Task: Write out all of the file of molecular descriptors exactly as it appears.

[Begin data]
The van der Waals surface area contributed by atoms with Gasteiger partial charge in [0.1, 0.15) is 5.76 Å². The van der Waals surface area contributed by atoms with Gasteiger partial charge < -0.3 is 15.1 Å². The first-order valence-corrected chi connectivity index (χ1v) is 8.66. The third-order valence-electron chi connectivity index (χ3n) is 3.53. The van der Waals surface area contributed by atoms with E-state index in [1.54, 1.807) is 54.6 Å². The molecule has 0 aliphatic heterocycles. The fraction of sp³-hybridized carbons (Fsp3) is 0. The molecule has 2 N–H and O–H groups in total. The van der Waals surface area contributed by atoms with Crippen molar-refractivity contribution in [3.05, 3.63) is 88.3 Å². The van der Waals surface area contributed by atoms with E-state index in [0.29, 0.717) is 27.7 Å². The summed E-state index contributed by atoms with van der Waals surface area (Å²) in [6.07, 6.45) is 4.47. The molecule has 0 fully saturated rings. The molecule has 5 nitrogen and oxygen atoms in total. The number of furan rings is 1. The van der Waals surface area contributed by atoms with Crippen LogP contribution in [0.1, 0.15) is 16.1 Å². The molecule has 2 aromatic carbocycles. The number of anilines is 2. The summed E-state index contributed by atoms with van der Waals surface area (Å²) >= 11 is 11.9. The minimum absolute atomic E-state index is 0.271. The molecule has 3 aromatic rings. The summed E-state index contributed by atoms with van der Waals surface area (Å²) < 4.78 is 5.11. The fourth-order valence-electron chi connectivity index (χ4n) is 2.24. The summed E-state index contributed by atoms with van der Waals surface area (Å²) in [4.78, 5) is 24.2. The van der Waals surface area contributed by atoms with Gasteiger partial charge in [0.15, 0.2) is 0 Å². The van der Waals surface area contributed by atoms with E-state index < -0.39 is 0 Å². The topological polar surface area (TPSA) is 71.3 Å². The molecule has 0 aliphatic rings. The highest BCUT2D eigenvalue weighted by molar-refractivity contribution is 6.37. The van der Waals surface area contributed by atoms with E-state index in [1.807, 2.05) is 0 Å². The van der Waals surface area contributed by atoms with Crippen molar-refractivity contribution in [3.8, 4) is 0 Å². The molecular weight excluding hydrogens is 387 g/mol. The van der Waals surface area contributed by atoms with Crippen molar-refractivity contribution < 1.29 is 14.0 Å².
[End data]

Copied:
The van der Waals surface area contributed by atoms with Gasteiger partial charge in [0.1, 0.15) is 5.76 Å². The van der Waals surface area contributed by atoms with Gasteiger partial charge < -0.3 is 15.1 Å². The first-order valence-corrected chi connectivity index (χ1v) is 8.66. The third-order valence-electron chi connectivity index (χ3n) is 3.53. The van der Waals surface area contributed by atoms with E-state index in [1.54, 1.807) is 54.6 Å². The molecule has 0 aliphatic heterocycles. The fraction of sp³-hybridized carbons (Fsp3) is 0. The molecule has 2 N–H and O–H groups in total. The van der Waals surface area contributed by atoms with Crippen molar-refractivity contribution in [3.05, 3.63) is 88.3 Å². The van der Waals surface area contributed by atoms with E-state index in [0.29, 0.717) is 27.7 Å². The summed E-state index contributed by atoms with van der Waals surface area (Å²) in [6.07, 6.45) is 4.47. The molecule has 0 fully saturated rings. The molecule has 5 nitrogen and oxygen atoms in total. The number of furan rings is 1. The van der Waals surface area contributed by atoms with Crippen LogP contribution in [0.1, 0.15) is 16.1 Å². The molecule has 2 aromatic carbocycles. The number of anilines is 2. The summed E-state index contributed by atoms with van der Waals surface area (Å²) >= 11 is 11.9. The minimum absolute atomic E-state index is 0.271. The molecule has 3 aromatic rings. The summed E-state index contributed by atoms with van der Waals surface area (Å²) < 4.78 is 5.11. The fourth-order valence-electron chi connectivity index (χ4n) is 2.24. The summed E-state index contributed by atoms with van der Waals surface area (Å²) in [4.78, 5) is 24.2. The van der Waals surface area contributed by atoms with Gasteiger partial charge in [0.15, 0.2) is 0 Å². The van der Waals surface area contributed by atoms with E-state index < -0.39 is 0 Å². The topological polar surface area (TPSA) is 71.3 Å². The molecule has 0 aliphatic rings. The highest BCUT2D eigenvalue weighted by molar-refractivity contribution is 6.37. The van der Waals surface area contributed by atoms with E-state index in [1.807, 2.05) is 0 Å². The van der Waals surface area contributed by atoms with Crippen molar-refractivity contribution in [3.8, 4) is 0 Å². The molecular weight excluding hydrogens is 387 g/mol. The van der Waals surface area contributed by atoms with Crippen molar-refractivity contribution < 1.29 is 14.0 Å².